NFP: How far can anger and T-shirts take it?
SUV exhaust fumes and free T-shirts are probably the only guarantees the electorate can be certain of from politicians.
In the case of supporters attending the launch of the National Freedom Party (NFP) at Durban’s Curries Fountain on Saturday, neither was in short supply.
The venerable stadium, with its long history of United Democratic Front, trade union and Umkhonto weSizwe rallies, was drenched in the loud orange of the NFP as about 5 000 supporters converged.
NFP president Zanele Magwaza-Msibi, formerly the national chairperson of the Inkatha Freedom Party, sped in and then paraded a spanking new SUV worth more than R600 000, courtesy of a new benefactor, Limpopo businesswoman Mulalo Makhathini.
But the bling is where the similarities with the political status quo end, according to Magwaza-Msibi.
Rather, as she unveiled the party’s manifesto and policy discussion documents, her party’s focus would be on “hard work” in winning the local government election and “responsive local government” afterwards.
Speaking to the Mail & Guardian this week, Magwaza-Msibi said the NFP’s draft policy documents being circulated among party members were “informed by my experiences of the Zululand district municipality for eight years and, when the process is finished, by what ordinary people are experiencing in their daily lives”.
The draft document has a strong rural focus, aiming to encourage business investment in these areas with tax breaks for companies and calling for a deeper role for traditional leadership in the formulation and delivery of government projects.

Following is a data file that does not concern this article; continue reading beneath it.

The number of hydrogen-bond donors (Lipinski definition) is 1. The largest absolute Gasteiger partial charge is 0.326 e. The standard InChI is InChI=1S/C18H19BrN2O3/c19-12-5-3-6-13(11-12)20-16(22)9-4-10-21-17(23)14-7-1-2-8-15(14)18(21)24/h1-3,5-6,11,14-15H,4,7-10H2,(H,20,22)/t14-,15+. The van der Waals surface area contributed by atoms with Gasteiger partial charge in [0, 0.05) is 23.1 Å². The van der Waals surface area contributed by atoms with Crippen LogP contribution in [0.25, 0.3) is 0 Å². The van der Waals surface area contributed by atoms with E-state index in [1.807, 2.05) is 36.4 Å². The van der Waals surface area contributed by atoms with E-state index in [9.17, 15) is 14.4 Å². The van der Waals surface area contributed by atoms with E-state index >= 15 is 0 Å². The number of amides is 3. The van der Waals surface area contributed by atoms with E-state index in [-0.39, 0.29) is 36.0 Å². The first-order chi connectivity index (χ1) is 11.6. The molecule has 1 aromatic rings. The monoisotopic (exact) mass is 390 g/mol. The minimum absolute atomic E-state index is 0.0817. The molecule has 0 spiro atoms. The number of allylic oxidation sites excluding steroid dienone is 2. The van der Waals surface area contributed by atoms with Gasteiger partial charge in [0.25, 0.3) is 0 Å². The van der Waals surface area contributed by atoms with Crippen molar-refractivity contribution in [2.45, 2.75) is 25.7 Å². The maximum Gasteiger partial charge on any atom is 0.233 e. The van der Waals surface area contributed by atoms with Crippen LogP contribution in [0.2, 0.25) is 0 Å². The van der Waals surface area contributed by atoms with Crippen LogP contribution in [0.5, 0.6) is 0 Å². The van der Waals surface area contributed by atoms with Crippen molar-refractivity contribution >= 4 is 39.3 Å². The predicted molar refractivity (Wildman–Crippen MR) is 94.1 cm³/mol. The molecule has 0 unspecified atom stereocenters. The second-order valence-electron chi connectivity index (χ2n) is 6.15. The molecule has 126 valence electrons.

“Most of the municipalities are failing because of the tensions between councillors and traditional leaders. If traditional leaders are involved more in matters affecting them and their communities, service delivery is much better in my experience,” said Magwaza-Msibi.
Independent political analyst Protas Madlala said, however, that the party’s policy document was a “superficial wish list” that was “low on substantive content”. “There is no distinctive competency that sets the NFP apart from what the other political parties are offering to voters. Many of the policies can be attributed to other parties, their drive to encourage micro-enterprises to create employment is already being done by the ANC in government, for example,” said Madlala.
“What I saw on Saturday [at the launch] was a lot of anger against [IFP president Mangosuthu] Buthelezi and not much else. As Cope has proved, anger will get you only so far,” said Madlala.
He was surprised that the NFP had made no mention of infrastructure development in rural areas, especially of roads, schools and clinics, in its policy draft.
But Magwaza-Msibi appeared buoyant this week. She held public meetings in Nongoma and surrounding areas on Tuesday and Wednesday and on Thursday she accepted more than 40 IFP councillors from “around the Zululand area” into her fold.
According to NFP national organiser Bonga Mshazi, before last Saturday’s launch the new party had attracted 234 292 paid-up members. NFP spokesperson Andile Biyela said “the majority of IFP members who have crossed over to the NFP are from the eThekwini, Zululand, uThukela and Pietermaritzburg areas”.
According to Limpopo NFP spokesperson Sipho Nkosi, recruitment in that province was thriving. “We have signed up about 900 members so far. People are fed up with slow service delivery and politicians visiting them only at election time,” he said. But IFP national organiser Albert Mncwango said the meteoric recruitment figures provided by the NFP were “absolute hogwash”.